Maritime Union says foreign labour fears confirmed
Maritime Union says labour shortage claim has been blown out of water
The Maritime Union says that its fears about short-term casual labour being introduced into New Zealand have been confirmed.
Maritime Union General Secretary Trevor Hanson says the introduction of more cheap foreign labour into the New Zealand fishing industry is the death knell for New Zealand fishing employment.
He says revelations New Zealand fishing crews were being made redundant then being replaced by cheaper foreign crews blew the argument of labour shortages out of the water.
Independent Fisheries were given permission last week to import twenty Indonesian workers to replace a New Zealand crew made redundant in October 2004 amidst claims re-employed local workers were having to accept major pay cuts.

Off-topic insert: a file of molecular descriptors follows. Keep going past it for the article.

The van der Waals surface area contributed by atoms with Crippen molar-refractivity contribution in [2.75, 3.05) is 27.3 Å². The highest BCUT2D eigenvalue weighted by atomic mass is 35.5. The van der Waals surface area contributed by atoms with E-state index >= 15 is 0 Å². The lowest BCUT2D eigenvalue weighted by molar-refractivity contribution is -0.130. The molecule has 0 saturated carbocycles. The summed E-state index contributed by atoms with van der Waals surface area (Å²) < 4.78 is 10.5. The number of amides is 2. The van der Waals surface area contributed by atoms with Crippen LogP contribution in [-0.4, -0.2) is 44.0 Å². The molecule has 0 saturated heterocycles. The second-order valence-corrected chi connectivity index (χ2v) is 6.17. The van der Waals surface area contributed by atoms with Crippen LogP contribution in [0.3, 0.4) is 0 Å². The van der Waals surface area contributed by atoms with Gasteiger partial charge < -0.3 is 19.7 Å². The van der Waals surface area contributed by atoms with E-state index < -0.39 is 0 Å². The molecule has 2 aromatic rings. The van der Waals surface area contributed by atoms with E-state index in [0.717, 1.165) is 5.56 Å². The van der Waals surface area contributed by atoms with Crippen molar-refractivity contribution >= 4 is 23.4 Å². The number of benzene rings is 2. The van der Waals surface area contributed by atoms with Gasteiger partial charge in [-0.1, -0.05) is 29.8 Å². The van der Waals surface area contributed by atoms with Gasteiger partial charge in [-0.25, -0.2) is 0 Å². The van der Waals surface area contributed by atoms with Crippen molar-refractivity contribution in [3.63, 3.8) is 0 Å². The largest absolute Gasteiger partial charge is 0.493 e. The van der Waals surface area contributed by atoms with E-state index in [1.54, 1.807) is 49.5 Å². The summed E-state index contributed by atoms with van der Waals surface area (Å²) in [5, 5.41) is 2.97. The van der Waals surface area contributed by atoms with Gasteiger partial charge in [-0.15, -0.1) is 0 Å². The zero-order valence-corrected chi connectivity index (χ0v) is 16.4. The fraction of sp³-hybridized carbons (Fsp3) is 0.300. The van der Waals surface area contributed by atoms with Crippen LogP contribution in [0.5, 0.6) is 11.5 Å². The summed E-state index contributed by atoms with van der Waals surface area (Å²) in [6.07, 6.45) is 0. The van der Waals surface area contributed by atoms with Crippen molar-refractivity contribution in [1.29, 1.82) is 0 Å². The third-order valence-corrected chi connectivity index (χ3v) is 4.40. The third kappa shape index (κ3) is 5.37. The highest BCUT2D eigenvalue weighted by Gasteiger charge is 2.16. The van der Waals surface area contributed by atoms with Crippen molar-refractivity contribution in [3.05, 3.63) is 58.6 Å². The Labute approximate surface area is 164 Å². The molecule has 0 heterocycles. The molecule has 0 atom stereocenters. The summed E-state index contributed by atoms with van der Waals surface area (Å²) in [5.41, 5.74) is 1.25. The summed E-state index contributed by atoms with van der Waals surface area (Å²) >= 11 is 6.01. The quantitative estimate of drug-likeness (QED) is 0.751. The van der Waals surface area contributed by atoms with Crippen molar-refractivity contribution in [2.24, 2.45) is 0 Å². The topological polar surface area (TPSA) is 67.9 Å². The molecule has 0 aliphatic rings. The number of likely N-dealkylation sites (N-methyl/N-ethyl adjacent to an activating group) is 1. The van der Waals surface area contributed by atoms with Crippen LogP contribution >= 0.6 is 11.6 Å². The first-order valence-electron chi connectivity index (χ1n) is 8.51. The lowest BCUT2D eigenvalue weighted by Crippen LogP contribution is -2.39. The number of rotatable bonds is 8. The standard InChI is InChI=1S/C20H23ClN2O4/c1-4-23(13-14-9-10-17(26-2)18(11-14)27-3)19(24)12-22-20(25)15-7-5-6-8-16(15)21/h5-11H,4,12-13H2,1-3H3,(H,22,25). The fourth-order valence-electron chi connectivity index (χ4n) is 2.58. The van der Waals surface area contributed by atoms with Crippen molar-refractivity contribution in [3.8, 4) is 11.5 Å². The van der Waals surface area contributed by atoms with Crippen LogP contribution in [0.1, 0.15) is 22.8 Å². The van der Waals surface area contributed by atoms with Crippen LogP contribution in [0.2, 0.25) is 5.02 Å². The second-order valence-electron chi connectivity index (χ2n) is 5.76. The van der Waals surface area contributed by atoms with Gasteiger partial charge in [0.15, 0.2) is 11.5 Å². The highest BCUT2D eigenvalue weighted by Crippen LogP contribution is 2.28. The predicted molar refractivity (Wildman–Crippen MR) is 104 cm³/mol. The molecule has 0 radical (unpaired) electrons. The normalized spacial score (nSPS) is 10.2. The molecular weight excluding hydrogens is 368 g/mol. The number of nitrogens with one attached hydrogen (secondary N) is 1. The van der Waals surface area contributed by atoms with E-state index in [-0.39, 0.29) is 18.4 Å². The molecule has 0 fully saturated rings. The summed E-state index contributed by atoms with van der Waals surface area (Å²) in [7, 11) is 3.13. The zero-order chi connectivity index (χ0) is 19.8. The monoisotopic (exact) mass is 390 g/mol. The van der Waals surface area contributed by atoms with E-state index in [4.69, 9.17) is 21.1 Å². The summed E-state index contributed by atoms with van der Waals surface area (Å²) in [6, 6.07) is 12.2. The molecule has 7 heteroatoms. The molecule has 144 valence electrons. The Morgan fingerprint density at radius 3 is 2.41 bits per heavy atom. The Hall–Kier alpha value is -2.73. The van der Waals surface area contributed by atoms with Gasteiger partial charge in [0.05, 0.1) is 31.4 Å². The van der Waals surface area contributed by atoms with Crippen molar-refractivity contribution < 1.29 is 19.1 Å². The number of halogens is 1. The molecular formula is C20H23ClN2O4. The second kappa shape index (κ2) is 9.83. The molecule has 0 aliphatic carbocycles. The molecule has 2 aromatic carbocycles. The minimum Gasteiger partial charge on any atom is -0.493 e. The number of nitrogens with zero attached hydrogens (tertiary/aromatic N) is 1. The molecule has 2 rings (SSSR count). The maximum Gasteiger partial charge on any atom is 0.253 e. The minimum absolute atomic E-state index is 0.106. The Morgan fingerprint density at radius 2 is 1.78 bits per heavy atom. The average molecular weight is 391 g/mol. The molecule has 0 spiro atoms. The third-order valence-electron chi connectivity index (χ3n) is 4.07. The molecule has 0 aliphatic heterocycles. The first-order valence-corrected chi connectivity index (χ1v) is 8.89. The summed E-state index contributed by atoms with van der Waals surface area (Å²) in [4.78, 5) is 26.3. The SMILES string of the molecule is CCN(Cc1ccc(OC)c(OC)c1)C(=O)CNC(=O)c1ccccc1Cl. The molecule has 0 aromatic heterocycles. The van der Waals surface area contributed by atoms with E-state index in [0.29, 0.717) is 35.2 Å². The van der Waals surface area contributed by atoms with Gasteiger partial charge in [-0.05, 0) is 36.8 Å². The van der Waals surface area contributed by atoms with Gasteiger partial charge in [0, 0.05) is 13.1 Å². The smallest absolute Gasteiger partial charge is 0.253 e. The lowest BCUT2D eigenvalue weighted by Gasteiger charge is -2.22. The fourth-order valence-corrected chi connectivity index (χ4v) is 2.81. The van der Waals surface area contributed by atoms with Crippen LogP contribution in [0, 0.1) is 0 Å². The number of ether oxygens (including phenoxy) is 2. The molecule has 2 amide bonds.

The decision was finally approved yesterday by Associate Immigration Minister Damian O'Connor after some second thoughts.
Mr Hanson says the Government is sending the message that laying off your staff and flying in short-term casual labour from overseas that are paid half the wages is now OK.
"We believe that this is a sign of the way things will be under the new free trade agreements, and if the New Zealand economy becomes dependant on cheap labour, then cheap labour will remain when the inevitable economic downturn arrives."
He says the fishing industry should hang its head in shame for the damage it has caused to fish stocks through over-fishing, which is being used as an excuse for attacking wages and conditions.
"Overfishing has wrecked their profits and now they are trying to fix the problem by slashing workers wages it is a disgraceful indictment of the industry."
Protecting remaining stocks will have a bad effect on industry workers, but failure to do so will have even more drastic effects for future generations of New Zealanders, says Mr Hanson.
There seemed to be no long term plan for New Zealand's maritime sector, which was suffering from a short-term mentality that was creating social and environmental crises.